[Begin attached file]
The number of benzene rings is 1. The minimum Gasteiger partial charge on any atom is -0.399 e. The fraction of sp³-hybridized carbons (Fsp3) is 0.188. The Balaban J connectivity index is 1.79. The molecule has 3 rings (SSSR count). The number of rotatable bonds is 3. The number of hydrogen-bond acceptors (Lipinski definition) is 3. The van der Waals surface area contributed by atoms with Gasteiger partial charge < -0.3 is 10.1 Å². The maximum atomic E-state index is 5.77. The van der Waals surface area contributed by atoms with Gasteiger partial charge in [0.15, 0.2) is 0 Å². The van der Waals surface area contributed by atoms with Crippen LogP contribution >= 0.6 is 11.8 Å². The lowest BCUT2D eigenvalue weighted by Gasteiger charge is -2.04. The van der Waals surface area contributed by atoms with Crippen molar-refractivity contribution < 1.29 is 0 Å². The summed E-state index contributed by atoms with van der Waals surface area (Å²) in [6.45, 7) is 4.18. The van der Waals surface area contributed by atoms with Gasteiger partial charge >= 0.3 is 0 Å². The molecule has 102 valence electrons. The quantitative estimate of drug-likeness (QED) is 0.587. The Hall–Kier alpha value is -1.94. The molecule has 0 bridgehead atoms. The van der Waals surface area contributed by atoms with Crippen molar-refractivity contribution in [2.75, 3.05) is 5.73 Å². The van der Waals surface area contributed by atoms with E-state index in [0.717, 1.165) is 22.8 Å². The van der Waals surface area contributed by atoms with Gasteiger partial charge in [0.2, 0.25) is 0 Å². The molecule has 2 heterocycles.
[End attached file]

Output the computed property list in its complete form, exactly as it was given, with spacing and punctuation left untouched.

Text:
The number of benzene rings is 1. The minimum Gasteiger partial charge on any atom is -0.399 e. The fraction of sp³-hybridized carbons (Fsp3) is 0.188. The Balaban J connectivity index is 1.79. The molecule has 3 rings (SSSR count). The number of rotatable bonds is 3. The number of hydrogen-bond acceptors (Lipinski definition) is 3. The van der Waals surface area contributed by atoms with Gasteiger partial charge < -0.3 is 10.1 Å². The maximum atomic E-state index is 5.77. The van der Waals surface area contributed by atoms with Gasteiger partial charge in [0.15, 0.2) is 0 Å². The van der Waals surface area contributed by atoms with Crippen LogP contribution >= 0.6 is 11.8 Å². The lowest BCUT2D eigenvalue weighted by Gasteiger charge is -2.04. The van der Waals surface area contributed by atoms with Crippen molar-refractivity contribution < 1.29 is 0 Å². The summed E-state index contributed by atoms with van der Waals surface area (Å²) in [6.45, 7) is 4.18. The van der Waals surface area contributed by atoms with Gasteiger partial charge >= 0.3 is 0 Å². The molecule has 102 valence electrons. The quantitative estimate of drug-likeness (QED) is 0.587. The Hall–Kier alpha value is -1.94. The molecule has 0 bridgehead atoms. The van der Waals surface area contributed by atoms with Crippen molar-refractivity contribution in [2.75, 3.05) is 5.73 Å². The van der Waals surface area contributed by atoms with E-state index in [0.717, 1.165) is 22.8 Å². The van der Waals surface area contributed by atoms with Gasteiger partial charge in [0.2, 0.25) is 0 Å². The molecule has 2 heterocycles.